The Truth About Fleas and Your Pets

German shepherd puppy laying in grass chews on its paw.

Summer can be a frustrating time for pet owners as once again their pets and home are hit by a pesky flea invasion. One minute your cat or dog is scratching itself, the next your house has the tiny pests hopping all over the place. Once fleas have infested your home, trying to get rid of them can be an unpleasant, tricky process. Additionally, if left without treatment, fleas can become a major health concern for your pets. Thanks to advancements in recent years, there are flea products on the market that make the treatment of flea infestation easier and more effective that ever. There are a myriad of products available for treating your pets, but it's hard to know what exactly is right for your situation. The best solution is to prevent infestation in the first place, or to at least catch and treat the problem in its early stages before it grows into a full-blown crisis.

Progression of an Infestation

The flea most commonly found on cats and dogs is known as the "cat flea." Once an adult flea makes its permanent home on your pet, a flea infestation can develop really fast. Within only two days of finding a host and feeding on its blood, the female flea will begin to produce eggs at a rate of 50 per day. Many of the eggs will fall off your pet into its surrounding home environment, along with flea dirt, which provides food for the hatching larvae. Larvae move away from light, penetrating deep into carpets and furnishing. This is why flea infestations can be so difficult to get rid of. Even after bombing the house the eggs may still be present, leaving your home at risk of reinfestation. The pre-emerged adult flea will only develop in its cocoon as it receives signals of a host, such as heat and vibration, and when it emerges it can attach to its host within seconds. If no host is present the flea can lie in its cocoon for up to two years. One adult flea by itself can leave hundreds of eggs, larvae, and pre-emerged adults in the house. The whole cycle can take place in 15 days with the right conditions, and centrally heated homes with carpeting are the perfect environment for the year-round development and infestation of fleas.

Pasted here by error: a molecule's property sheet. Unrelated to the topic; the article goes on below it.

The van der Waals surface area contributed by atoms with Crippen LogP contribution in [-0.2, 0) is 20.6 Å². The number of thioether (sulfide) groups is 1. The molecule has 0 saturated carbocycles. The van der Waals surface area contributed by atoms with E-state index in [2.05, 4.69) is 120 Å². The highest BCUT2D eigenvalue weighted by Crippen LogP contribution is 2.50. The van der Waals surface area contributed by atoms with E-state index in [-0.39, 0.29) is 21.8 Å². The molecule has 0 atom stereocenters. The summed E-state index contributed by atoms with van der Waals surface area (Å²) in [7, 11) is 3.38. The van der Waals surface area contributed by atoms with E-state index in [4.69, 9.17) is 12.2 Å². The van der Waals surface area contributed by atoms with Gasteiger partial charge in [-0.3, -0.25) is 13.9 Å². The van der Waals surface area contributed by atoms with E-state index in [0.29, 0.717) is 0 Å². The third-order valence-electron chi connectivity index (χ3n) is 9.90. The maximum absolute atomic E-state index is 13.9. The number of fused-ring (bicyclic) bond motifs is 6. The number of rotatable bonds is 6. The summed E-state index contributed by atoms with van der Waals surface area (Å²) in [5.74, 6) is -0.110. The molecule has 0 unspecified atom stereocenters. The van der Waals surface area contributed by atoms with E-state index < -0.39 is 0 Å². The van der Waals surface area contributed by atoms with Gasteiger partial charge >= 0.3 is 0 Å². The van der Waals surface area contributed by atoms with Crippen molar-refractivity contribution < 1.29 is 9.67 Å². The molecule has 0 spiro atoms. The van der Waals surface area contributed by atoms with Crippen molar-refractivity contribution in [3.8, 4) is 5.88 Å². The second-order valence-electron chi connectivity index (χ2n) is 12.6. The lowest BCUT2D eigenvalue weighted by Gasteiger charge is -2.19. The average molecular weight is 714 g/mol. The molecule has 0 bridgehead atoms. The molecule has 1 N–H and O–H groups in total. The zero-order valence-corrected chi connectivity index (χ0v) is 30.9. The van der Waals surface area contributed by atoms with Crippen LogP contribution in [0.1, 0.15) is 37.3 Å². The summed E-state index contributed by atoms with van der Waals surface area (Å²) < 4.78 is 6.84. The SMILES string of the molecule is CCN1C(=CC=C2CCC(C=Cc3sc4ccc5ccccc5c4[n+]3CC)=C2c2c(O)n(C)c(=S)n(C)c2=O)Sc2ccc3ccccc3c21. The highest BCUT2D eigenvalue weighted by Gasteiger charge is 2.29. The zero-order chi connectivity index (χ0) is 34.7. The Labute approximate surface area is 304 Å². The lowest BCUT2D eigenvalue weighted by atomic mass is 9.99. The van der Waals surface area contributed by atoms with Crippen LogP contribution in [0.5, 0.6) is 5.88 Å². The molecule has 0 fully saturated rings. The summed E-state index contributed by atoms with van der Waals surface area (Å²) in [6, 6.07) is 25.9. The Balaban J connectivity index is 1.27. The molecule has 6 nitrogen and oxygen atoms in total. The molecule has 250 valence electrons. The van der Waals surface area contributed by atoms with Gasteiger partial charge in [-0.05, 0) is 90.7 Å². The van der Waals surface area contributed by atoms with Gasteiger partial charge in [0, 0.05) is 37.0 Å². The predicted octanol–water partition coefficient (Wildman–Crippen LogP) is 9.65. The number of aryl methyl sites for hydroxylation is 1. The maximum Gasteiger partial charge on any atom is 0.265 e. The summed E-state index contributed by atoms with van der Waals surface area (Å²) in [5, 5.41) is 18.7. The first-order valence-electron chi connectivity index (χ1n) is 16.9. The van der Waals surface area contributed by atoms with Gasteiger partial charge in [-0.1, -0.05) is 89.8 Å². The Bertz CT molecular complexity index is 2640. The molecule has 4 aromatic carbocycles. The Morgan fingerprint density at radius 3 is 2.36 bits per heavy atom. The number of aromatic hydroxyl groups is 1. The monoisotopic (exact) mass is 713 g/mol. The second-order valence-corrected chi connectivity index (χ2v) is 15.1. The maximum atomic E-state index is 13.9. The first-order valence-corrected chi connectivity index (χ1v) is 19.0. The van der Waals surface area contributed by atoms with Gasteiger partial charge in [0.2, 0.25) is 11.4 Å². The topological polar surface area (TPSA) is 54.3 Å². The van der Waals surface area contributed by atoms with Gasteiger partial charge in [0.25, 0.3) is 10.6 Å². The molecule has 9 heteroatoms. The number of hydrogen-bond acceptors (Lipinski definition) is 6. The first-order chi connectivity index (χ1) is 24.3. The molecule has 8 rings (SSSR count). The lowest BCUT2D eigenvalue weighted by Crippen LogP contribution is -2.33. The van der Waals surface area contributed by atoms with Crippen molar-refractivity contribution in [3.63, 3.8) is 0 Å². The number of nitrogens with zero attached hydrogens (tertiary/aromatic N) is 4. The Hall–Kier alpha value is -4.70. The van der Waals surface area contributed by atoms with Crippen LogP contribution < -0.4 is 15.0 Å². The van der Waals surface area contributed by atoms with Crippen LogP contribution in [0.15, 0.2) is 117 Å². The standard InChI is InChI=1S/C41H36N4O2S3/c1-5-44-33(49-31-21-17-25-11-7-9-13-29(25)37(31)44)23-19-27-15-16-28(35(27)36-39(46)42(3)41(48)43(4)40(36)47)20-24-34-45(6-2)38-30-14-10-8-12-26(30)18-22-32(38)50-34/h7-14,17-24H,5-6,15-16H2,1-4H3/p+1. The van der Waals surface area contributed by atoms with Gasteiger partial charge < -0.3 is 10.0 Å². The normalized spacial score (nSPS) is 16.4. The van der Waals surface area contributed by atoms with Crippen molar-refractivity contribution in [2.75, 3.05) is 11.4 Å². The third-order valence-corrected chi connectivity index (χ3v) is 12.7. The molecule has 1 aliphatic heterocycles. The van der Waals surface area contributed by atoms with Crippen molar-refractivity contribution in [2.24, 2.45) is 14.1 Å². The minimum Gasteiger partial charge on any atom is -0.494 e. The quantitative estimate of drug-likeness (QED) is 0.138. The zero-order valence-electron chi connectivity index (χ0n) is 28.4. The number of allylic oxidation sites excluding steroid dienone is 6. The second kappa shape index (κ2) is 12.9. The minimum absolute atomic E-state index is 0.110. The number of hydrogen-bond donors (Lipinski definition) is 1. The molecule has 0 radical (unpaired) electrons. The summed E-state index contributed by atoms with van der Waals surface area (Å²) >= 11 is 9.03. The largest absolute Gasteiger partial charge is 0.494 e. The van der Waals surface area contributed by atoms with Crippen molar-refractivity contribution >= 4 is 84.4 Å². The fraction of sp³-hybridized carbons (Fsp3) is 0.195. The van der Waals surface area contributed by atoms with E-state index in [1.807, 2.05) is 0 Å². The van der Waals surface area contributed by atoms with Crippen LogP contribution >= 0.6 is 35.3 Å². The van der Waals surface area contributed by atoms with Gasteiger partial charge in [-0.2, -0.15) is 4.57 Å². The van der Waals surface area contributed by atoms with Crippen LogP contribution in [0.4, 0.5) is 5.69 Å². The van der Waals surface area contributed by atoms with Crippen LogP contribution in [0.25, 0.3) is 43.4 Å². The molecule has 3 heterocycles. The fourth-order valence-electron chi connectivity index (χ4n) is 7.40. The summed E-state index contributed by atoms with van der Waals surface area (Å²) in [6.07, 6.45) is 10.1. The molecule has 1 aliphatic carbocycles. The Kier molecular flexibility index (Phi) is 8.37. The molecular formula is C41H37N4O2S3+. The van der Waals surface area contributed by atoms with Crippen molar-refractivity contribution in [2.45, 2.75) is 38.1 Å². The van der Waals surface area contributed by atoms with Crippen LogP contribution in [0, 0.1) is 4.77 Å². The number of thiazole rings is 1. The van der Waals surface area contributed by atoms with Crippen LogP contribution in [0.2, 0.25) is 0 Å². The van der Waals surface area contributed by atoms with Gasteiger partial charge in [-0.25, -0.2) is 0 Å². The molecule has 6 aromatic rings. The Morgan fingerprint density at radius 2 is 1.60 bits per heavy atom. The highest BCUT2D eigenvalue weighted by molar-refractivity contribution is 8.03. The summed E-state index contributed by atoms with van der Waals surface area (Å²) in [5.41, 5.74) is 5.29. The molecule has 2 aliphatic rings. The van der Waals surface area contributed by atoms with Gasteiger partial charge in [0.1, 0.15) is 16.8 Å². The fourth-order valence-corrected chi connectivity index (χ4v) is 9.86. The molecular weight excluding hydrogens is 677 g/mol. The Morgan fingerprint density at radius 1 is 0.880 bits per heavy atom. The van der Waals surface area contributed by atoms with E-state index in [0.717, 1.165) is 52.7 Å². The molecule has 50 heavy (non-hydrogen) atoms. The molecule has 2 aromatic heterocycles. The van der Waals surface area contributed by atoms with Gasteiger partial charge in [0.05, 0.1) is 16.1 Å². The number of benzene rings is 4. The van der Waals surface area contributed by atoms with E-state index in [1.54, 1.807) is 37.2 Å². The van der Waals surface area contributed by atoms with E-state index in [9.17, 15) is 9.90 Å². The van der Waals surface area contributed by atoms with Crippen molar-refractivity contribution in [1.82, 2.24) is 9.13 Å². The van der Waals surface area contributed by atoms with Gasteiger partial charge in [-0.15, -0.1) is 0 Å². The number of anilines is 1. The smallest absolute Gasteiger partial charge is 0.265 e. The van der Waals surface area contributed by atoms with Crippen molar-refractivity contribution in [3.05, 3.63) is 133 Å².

Total, effective flea control means that you must kill all adult fleas on your pet, prevent eggs from hatching on them or in the surrounding environment, and exterminate the fleas in your home. You must continue with the process consistently for several weeks, sometimes repeating steps in order to prevent a reinfestation. Simply put, no thorough flea treatment excludes the treatment of the home. You can get rid of all the fleas on your cat or dog, but leaving the indoor environment untreated will allow eggs to hatch and the fleas will make a come back.

Health Concerns